“I just felt like I was still in that developmental stage,” she said. “And a whole year postponement allowed me to go overseas and really get all the touches, all the repetitions, and just kind of expose myself to international volleyball another year. So I was, in hindsight, pretty thankful for that COVID season because I got an extra year under my belt, and I think that just gave me a ton of confidence.”

Ahead of the Olympics, Wong-Orantes earned “best libero” honors at the 2021 FIVB Volleyball National League in Rimini, Italy, which helped secure her spot on the Olympic roster. In Tokyo, she followed up with another standout performance and was named best libero of the Olympic tournament.

As to how the Wong-Orantes transformed into one of the world’s top liberos, she points to her background as a beach volleyball player. She began competing at age 8, and her first partner was Sara Hughes, a star on the AVP Pro Tour who also won two NCAA titles with USC.

“I think having that background and just the court awareness that beach volleyball forces you to have allowed me to really have a good read on the game,” said Wong-Orantes. “I think that’s what makes a great libero is just reading and always being reactive towards the ball.”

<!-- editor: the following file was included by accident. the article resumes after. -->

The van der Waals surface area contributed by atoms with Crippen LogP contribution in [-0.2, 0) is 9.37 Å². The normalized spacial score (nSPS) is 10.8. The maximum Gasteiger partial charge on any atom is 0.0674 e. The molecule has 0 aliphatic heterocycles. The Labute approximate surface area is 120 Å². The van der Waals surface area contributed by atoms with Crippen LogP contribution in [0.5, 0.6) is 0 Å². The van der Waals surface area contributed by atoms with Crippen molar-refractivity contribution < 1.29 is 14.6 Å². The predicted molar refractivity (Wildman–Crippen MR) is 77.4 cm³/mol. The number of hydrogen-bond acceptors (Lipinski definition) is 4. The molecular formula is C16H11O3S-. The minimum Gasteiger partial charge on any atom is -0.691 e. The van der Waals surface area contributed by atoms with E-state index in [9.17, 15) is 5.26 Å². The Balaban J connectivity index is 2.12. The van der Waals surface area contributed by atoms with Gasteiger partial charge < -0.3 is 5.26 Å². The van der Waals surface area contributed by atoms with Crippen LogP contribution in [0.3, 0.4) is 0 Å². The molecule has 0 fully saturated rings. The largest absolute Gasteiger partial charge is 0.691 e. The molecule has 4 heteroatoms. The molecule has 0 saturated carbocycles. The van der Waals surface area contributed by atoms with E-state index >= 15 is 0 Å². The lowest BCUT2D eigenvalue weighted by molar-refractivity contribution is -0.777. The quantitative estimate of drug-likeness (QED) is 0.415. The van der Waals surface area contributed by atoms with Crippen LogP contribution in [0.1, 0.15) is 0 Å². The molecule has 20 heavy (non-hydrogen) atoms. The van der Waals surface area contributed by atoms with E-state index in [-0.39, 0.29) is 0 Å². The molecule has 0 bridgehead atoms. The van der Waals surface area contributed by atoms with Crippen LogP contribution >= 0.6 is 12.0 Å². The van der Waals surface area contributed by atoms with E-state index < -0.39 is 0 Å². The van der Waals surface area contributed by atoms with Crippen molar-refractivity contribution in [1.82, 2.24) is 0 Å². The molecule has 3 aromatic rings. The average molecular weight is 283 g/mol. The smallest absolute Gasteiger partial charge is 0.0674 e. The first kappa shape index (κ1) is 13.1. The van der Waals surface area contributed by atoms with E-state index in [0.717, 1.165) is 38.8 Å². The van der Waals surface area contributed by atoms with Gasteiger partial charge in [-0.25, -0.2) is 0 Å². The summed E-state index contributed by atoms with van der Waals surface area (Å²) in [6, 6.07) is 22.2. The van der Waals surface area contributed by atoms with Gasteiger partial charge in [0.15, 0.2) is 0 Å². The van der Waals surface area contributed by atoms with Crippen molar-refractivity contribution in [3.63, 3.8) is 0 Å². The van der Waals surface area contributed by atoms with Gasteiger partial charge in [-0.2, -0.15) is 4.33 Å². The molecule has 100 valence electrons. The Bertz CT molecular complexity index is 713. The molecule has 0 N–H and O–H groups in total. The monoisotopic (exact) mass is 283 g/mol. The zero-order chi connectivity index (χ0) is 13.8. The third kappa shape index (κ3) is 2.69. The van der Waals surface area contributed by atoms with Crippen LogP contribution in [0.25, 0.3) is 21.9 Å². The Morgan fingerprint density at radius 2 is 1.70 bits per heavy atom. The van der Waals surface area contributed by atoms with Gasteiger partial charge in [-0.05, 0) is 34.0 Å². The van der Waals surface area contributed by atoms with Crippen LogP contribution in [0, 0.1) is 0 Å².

Wong-Orantes also credits the assistance of mental coach Sue Enquist, a former UCLA softball coach and U.S. national team coach, who now helps teams work on their culture and relationships. Enquist began working with the U.S. volleyball team during the pandemic and has continued in her role ever since.

“We just worked on a lot of stuff within ourselves, within our program, how to communicate with each other off the court, and I think that honestly propelled us into such a high, high level with how we worked with each other, and then that transferred onto the court,” explained Wong-Orantes, who noted the team has Enquist on speed dial while at the World Championship. “I really commend Sue. I just really give a lot of praise to her because I think our culture was never bad, but I think [she] just transformed into a different level.”

2022-09-26 - FIVB Volleyball Womens World Championship 2022 - Day 4
ARNHEM, NETHERLANDS – Justine Wong-Orantes (far right) poses for a photo with her U.S. teammates after defeating Canada at the 2022 FIVB Volleyball Women’s World Championship on September 26, 2022. (Photo by Rene Nijhuis/Orange Pictures/BSR Agency/Getty Images)

Wong-Orantes said she and her U.S. teammates are on their toes for the world championships, which features twice as many teams (24) as the Olympics and a “more grueling” format.

“It’s going to be a long tournament, and I think we’re really going to need all 14 of us that are here. I’m pretty certain that, at any given moment, someone’s going to be called on and someone’s going to need to step up in big moments.”